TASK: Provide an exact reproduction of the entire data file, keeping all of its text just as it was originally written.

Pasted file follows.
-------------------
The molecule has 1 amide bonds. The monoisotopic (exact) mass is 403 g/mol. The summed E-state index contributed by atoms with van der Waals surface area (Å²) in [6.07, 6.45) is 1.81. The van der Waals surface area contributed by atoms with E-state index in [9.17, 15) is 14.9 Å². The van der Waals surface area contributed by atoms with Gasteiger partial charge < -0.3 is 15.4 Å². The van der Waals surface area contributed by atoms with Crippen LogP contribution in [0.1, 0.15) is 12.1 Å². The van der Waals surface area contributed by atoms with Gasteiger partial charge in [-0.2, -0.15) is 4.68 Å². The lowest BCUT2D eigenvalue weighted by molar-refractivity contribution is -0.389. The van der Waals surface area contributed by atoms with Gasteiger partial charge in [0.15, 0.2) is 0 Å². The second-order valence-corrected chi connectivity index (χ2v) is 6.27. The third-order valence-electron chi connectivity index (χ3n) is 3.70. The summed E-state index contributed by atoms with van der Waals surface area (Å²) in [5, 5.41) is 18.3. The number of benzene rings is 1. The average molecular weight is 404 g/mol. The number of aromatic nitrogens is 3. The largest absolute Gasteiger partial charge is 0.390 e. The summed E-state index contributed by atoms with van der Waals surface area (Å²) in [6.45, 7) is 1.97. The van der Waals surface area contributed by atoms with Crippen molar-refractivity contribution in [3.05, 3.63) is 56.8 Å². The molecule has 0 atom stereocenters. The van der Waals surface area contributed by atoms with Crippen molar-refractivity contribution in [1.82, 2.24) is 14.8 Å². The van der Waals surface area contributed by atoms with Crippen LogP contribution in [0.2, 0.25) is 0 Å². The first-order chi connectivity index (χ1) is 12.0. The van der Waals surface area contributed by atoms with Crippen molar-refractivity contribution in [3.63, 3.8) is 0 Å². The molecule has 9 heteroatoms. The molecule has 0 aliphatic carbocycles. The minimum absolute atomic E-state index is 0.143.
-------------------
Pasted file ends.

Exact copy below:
The molecule has 1 amide bonds. The monoisotopic (exact) mass is 403 g/mol. The summed E-state index contributed by atoms with van der Waals surface area (Å²) in [6.07, 6.45) is 1.81. The van der Waals surface area contributed by atoms with E-state index in [9.17, 15) is 14.9 Å². The van der Waals surface area contributed by atoms with Gasteiger partial charge < -0.3 is 15.4 Å². The van der Waals surface area contributed by atoms with Crippen LogP contribution in [0.1, 0.15) is 12.1 Å². The van der Waals surface area contributed by atoms with Gasteiger partial charge in [-0.2, -0.15) is 4.68 Å². The lowest BCUT2D eigenvalue weighted by molar-refractivity contribution is -0.389. The van der Waals surface area contributed by atoms with Gasteiger partial charge in [0.15, 0.2) is 0 Å². The second-order valence-corrected chi connectivity index (χ2v) is 6.27. The third-order valence-electron chi connectivity index (χ3n) is 3.70. The summed E-state index contributed by atoms with van der Waals surface area (Å²) in [5, 5.41) is 18.3. The number of benzene rings is 1. The average molecular weight is 404 g/mol. The number of aromatic nitrogens is 3. The largest absolute Gasteiger partial charge is 0.390 e. The summed E-state index contributed by atoms with van der Waals surface area (Å²) in [6.45, 7) is 1.97. The van der Waals surface area contributed by atoms with Crippen molar-refractivity contribution in [3.05, 3.63) is 56.8 Å². The molecule has 0 atom stereocenters. The van der Waals surface area contributed by atoms with Crippen molar-refractivity contribution in [1.82, 2.24) is 14.8 Å². The van der Waals surface area contributed by atoms with Crippen LogP contribution in [0.2, 0.25) is 0 Å². The first-order chi connectivity index (χ1) is 12.0. The van der Waals surface area contributed by atoms with Crippen molar-refractivity contribution in [3.63, 3.8) is 0 Å². The molecule has 9 heteroatoms. The molecule has 0 aliphatic carbocycles. The minimum absolute atomic E-state index is 0.143.